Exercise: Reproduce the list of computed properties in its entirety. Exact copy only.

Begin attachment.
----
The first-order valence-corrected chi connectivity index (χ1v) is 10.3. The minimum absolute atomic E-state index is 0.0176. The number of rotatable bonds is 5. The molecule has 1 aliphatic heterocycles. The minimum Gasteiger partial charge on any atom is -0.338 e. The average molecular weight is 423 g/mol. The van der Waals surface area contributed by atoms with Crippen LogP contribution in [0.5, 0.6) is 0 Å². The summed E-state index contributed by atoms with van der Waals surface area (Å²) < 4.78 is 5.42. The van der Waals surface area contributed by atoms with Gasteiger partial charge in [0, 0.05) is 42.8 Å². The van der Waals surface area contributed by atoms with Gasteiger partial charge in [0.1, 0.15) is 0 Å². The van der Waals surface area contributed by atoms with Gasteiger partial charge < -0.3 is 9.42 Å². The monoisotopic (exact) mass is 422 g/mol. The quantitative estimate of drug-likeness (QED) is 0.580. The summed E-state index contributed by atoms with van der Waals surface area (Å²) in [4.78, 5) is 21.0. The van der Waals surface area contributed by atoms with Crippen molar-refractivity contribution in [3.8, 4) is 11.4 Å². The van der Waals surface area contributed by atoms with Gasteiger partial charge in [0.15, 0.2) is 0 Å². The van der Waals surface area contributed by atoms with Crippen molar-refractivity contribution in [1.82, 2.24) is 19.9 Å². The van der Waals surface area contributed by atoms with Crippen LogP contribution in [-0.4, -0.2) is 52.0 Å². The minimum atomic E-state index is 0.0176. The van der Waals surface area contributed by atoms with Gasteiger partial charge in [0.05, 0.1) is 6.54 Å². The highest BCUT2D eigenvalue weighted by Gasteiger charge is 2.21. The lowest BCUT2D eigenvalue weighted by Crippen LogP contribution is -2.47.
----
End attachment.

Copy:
The first-order valence-corrected chi connectivity index (χ1v) is 10.3. The minimum absolute atomic E-state index is 0.0176. The number of rotatable bonds is 5. The molecule has 1 aliphatic heterocycles. The minimum Gasteiger partial charge on any atom is -0.338 e. The average molecular weight is 423 g/mol. The van der Waals surface area contributed by atoms with Crippen LogP contribution in [0.5, 0.6) is 0 Å². The summed E-state index contributed by atoms with van der Waals surface area (Å²) < 4.78 is 5.42. The van der Waals surface area contributed by atoms with Gasteiger partial charge in [0, 0.05) is 42.8 Å². The van der Waals surface area contributed by atoms with Gasteiger partial charge in [0.1, 0.15) is 0 Å². The van der Waals surface area contributed by atoms with Gasteiger partial charge < -0.3 is 9.42 Å². The monoisotopic (exact) mass is 422 g/mol. The quantitative estimate of drug-likeness (QED) is 0.580. The summed E-state index contributed by atoms with van der Waals surface area (Å²) in [4.78, 5) is 21.0. The van der Waals surface area contributed by atoms with Crippen molar-refractivity contribution in [3.8, 4) is 11.4 Å². The van der Waals surface area contributed by atoms with Gasteiger partial charge in [0.15, 0.2) is 0 Å². The van der Waals surface area contributed by atoms with Crippen molar-refractivity contribution in [1.82, 2.24) is 19.9 Å². The van der Waals surface area contributed by atoms with Crippen LogP contribution in [-0.4, -0.2) is 52.0 Å². The minimum atomic E-state index is 0.0176. The van der Waals surface area contributed by atoms with Gasteiger partial charge in [0.05, 0.1) is 6.54 Å². The highest BCUT2D eigenvalue weighted by Gasteiger charge is 2.21. The lowest BCUT2D eigenvalue weighted by Crippen LogP contribution is -2.47.